Atos, a French Tech Giant, Tumbles in Value

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Atos, a French Tech Giant, Tumbles in Value


The French government announced Tuesday that it would take action to protect Atos, a “too big to fail” French tech giant that oversees data and cybersecurity for the country’s nuclear weapons programs and military, as well as the upcoming Olympics Paris is managing towards financial uncertainty.

Atos shares plunged more than 20 percent after Airbus, the European aerospace giant, said it was in talks to buy Atos’ cybersecurity assets for up to 1.8 billion euros, following a review of the company’s finances (approximately $2 billion). Atos later said it would postpone its earnings release scheduled for Wednesday “to consider strategic options.”

French Finance Minister Bruno Le Maire said the government was closely monitoring the situation and was working on a “national solution” to protect Atos. “All of France’s interests will be protected,” Le Maire said, adding that he would use all the means at his disposal “to ensure the protection of strategic activities.”

Atos is not a prominent name among the world’s largest technology companies, but in France it plays a strategic role in national security and the management of sensitive data in the civil and military sectors. The company has grown into a European data and supercomputing powerhouse over the last decade, operating in 69 countries, employing 95,000 people and generating annual revenue of €11 billion.

Much of that growth was based on a debt-financed wave of acquisitions, many of which were led by Atos by Thierry Breton, a former finance minister and current European commissioner for internal markets. The company now faces 3.65 billion euros in loans and bonds that must be repaid or refinanced by the end of 2025.

In 2021, Atos’ share price took a hit after it was reported that the company would acquire an American competitor, DXC Technology, for $10 billion. The deal was scrapped a month later due to investor concerns, and Atos was dealt another blow after auditors found accounting errors at two of its U.S. operations. Atos also failed to keep pace with the rise of cloud computing by rivals such as Amazon and Microsoft, further eroding investor confidence. The company has had three managing directors in as many years.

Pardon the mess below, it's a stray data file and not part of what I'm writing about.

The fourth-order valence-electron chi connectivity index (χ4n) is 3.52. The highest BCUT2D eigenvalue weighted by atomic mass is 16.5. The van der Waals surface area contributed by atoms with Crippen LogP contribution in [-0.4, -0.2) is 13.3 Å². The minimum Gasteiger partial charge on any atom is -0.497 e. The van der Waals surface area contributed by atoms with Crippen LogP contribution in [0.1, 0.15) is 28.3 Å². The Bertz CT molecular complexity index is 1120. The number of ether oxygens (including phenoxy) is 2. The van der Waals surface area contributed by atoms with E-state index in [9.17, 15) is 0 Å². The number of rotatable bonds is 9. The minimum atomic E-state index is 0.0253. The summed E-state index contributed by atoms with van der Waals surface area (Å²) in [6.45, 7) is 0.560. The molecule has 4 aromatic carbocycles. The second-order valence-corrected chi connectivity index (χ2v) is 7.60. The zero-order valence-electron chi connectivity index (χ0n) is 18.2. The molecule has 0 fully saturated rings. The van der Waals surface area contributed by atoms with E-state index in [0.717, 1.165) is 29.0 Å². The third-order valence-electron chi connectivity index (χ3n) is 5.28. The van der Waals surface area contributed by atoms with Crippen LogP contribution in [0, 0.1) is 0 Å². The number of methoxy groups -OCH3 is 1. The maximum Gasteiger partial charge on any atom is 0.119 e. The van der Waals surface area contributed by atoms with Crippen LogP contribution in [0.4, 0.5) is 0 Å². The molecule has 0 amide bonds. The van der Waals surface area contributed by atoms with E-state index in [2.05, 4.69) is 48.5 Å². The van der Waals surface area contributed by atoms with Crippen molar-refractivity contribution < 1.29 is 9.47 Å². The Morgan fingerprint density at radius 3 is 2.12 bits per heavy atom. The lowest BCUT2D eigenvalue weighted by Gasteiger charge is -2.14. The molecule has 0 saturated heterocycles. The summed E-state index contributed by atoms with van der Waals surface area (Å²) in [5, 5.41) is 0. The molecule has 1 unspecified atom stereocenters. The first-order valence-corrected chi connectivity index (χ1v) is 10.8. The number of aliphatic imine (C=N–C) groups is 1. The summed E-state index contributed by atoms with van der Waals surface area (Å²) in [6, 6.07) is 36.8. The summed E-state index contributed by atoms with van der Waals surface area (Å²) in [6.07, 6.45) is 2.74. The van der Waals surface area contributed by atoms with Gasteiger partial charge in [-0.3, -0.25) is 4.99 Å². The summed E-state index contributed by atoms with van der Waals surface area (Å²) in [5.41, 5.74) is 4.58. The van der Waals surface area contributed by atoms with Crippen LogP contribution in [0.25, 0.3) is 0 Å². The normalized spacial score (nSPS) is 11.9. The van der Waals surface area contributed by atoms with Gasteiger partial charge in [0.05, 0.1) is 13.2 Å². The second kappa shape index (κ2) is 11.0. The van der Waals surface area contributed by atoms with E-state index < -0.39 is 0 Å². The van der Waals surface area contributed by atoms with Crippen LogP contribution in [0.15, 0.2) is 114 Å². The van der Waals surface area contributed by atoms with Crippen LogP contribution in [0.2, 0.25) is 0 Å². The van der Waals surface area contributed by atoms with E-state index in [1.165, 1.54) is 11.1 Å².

In a statement on Tuesday, Atos said it was “actively examining strategic alternatives that take into account the sovereign needs of the French state.” Its shares, which topped 75 euros three years ago, were trading at just 1.74 euros on Tuesday.

Its most valuable assets became the target of a takeover bid last year from Daniel Kretinsky, a Czech telecoms billionaire whose efforts were fiercely opposed by French politicians – some of whom called for the nationalization of Atos to keep it in French hands.

Mr. Le Maire stopped short of calling for nationalization. However, he said the government’s priority was to “find solutions to stabilize its financial situation and provide necessary visibility to stakeholders, especially the company’s employees.”

Among other things, Atos owns the supercomputer that allows the French military to simulate nuclear bomb tests after the government banned physical tests in 1996. Électricité de France recently contracted an Atos company, Eviden, to provide control systems for six nuclear reactors the French government plans to build in the coming decade.

Atos software is used for French Rafale fighter jets and even for the French armed forces’ secure telephone lines. Airbus, a maker of fighter jets and military helicopters, had expressed interest in Atos’ big data and cybersecurity assets as it expands its program amid rising European defense budgets.

In a brief statement on Tuesday, Airbus said it would end talks with Atos, but gave no reason.

Atos’ software and computing power is also used by France’s national tax and health authorities. The company recently won a contract to host personal data and provide cybersecurity for the Paris Olympics this summer.



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2024-03-20 04:00:30

www.nytimes.com